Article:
Solar Fuels

​Project 9: Solar-thermal conversion

PI: Peng Wang, Frederic Laquai, Derya Baran

Solar-thermal conversion, in which photothermal materials are employed to harvest sunlight and convert it to heat as terminal energy for beneficial usage, has recently gained renewed research interest due to its extremely high-energy efficiency. The goal of this new seed project is to develop flexible and mechanically strong polymer-based photothermal materials with high energy conversion efficiency toward practical application especially photothermal water desalination. Two separate approaches will be explored:

  1. Embedding lost-cost carbon-based photothermal materials (e.g., carbon black, carbon nanotubes, graphene) into an inactive polymeric matrix. The polymeric materials are expected to be stable in water under solar irradiation and their refractive index should be between water and these active inorganic materials so that no light reflection loss will occur.
  2. All-polymeric photothermal materials. In this approach, we will explore a variety of conductive polymers and semi-conductive polymers with narrow band gaps with a clear aim to identify the ones with high water and light stability as well as high energy conversion efficiency.  Electrospinning will be employed to make polymeric fibers in both cases, which will be packaged along with heat barrier into all-in-one devices for performance investigation.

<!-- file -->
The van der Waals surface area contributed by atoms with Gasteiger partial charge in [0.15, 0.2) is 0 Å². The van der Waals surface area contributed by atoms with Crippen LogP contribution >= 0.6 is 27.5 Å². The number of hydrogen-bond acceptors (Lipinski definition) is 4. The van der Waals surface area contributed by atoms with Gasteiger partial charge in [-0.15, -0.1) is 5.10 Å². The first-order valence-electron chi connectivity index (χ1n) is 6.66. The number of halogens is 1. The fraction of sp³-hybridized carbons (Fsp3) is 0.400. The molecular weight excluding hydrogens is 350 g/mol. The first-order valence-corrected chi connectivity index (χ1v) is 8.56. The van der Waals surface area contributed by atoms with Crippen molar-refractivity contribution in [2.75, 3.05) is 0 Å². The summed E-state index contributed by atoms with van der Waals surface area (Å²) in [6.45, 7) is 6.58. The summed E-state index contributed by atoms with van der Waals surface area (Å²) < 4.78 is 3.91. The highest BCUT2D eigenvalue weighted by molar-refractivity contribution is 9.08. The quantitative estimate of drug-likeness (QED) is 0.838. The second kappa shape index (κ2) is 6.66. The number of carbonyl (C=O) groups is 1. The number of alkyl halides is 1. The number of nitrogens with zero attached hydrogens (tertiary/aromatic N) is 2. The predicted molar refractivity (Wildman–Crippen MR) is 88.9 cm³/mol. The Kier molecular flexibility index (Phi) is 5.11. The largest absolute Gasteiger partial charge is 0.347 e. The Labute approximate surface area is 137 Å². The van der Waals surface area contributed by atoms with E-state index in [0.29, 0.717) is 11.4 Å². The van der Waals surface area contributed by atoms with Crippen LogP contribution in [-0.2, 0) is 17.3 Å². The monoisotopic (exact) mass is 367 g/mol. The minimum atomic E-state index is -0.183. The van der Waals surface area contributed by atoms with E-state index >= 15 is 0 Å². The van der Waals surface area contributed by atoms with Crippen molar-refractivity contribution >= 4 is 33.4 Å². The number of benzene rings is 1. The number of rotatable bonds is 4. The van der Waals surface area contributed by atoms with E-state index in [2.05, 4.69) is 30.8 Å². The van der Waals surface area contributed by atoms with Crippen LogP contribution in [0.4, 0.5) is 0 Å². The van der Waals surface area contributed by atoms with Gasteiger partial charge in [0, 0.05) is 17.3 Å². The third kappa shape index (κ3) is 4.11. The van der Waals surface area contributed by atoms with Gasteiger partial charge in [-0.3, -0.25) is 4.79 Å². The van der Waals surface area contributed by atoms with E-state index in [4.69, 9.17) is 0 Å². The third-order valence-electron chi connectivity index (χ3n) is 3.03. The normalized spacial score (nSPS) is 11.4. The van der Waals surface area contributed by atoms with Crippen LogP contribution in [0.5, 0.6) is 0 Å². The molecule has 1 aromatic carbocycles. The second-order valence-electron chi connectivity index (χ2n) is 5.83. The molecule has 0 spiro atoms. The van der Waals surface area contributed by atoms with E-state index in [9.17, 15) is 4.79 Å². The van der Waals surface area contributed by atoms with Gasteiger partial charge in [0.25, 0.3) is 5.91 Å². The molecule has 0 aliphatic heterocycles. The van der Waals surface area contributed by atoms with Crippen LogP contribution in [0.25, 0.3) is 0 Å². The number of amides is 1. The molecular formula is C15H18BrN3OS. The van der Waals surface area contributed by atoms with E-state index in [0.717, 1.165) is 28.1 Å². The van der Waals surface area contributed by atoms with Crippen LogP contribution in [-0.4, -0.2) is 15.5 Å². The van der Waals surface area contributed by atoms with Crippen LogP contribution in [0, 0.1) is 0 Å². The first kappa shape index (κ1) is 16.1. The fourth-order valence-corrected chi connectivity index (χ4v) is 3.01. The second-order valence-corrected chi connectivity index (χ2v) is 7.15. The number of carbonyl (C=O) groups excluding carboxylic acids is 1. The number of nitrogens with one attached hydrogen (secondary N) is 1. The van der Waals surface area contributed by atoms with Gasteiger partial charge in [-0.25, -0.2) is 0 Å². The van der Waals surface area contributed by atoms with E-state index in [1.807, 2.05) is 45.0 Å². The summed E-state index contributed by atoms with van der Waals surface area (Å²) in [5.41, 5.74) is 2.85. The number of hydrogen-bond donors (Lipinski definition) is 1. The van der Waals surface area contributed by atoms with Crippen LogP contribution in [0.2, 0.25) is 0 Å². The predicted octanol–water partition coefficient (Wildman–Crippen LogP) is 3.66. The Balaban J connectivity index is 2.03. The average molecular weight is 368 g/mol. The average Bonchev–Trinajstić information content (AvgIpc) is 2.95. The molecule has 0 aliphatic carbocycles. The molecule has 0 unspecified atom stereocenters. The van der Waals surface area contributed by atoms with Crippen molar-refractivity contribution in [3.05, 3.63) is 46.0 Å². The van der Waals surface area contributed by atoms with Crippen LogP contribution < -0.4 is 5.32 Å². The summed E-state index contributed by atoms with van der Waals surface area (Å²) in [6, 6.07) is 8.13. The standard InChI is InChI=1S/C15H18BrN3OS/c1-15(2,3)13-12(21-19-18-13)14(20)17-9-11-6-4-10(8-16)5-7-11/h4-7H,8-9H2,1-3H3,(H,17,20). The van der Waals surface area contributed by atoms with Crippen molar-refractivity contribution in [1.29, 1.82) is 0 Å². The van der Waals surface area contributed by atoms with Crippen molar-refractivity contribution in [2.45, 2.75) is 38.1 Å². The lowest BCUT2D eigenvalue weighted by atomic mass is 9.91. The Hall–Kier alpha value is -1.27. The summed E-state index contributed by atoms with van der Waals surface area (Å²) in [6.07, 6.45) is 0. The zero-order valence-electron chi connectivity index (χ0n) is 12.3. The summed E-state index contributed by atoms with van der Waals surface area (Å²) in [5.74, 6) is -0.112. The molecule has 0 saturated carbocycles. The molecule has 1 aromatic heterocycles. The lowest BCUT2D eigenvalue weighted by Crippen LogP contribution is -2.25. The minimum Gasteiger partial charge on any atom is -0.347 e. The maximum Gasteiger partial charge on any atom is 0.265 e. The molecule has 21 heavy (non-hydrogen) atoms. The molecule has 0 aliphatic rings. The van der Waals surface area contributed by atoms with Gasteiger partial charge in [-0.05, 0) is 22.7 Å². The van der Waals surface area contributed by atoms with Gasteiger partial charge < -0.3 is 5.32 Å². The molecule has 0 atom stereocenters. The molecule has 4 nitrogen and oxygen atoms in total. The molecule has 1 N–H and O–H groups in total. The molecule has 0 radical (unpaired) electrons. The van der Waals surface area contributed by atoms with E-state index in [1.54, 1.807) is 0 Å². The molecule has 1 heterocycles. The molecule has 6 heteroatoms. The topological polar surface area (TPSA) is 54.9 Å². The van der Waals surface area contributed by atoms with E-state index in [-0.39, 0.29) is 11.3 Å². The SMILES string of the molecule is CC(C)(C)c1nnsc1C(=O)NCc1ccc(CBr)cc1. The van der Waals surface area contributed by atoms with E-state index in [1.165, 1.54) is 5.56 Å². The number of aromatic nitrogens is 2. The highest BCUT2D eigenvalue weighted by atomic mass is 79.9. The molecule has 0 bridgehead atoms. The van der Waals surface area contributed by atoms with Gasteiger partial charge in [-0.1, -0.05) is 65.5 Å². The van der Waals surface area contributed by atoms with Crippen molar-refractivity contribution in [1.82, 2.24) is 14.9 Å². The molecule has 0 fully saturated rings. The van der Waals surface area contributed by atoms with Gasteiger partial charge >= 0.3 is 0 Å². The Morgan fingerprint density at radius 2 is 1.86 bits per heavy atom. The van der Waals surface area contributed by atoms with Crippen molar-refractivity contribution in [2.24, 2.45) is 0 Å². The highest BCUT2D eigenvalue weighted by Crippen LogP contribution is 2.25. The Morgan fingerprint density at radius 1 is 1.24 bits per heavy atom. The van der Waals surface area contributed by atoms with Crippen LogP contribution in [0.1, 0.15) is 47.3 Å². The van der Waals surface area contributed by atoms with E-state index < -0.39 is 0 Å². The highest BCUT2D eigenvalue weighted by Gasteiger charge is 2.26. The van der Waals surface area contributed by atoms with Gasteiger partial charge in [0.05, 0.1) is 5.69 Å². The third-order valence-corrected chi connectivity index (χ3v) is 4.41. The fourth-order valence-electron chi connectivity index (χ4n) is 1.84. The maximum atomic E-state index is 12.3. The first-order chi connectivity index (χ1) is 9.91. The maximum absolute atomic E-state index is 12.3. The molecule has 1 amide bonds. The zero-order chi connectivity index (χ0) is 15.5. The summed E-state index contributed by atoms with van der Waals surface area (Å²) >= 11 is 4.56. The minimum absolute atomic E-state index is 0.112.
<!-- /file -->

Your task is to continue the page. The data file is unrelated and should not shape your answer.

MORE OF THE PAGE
Project 10: Highly efficient water splitting of Si photoelectrodes achieved by concurrent design of optical and electrical engineering

PI: Jr-Hau He, Stefaan De Wolf

The main objective of this proposal is to develop a high-performance and stable Si-based integrated PEC system that can be successfully transformed to industrial prototypes. High quality textured crystalline Si solar cell with a buried junction (homo- and heterojunction) will be employed for this purpose. The overall PEC process consists of two parts: (i) light absorption and the charge carrier generation, and (ii) the extraction of excited carriers to drive the chemical reactions. Hence, it is essential to harvest the most part of the solar spectrum while ensuring efficient charge separation. As an example for the lack of better PEC designs, all the Si photoelectrodes reported, so far are based on the light illumination from top side despite the fact that Si is the bottom layer in the PEC cell and therefore the investigations with light illuminated from the rear side is critical. In real world applications, both the front- and rear-side light absorption (termed as bifacial PEC cells) is critical as the scattered and back-reflected light absorption has been shown to yield higher efficiency in the solar cells. Hence the combined effect of bifacial illumination can be crucial, which has not been investigated in PEC so far. Furthermore, it is expected that the apparent motion of the sun, changes the angle at which the direct component of light impinges on the PEC devices. Hence, the omnidirectional light harvesting capability of PEC devices becomes a major criterion to effectively capture the scattered sunlight during hazy/cloudy days. Up to date, very few studies have been devoted to understanding the omnidirectionality of PEC cells. It is crucial to evaluate the omnidirectional PEC characteristics especially for bifacial PEC systems for realizing the industrial prototype reactor. Most of the PEC devices in current literature are single-sided with poor omnidirectional light harvesting capabilities, that lacks the scalable light trapping structures. Therefore, it is of urgent necessary to design an efficiently distributed scheme for balancing those characteristics for achieving the best STH efficiency.




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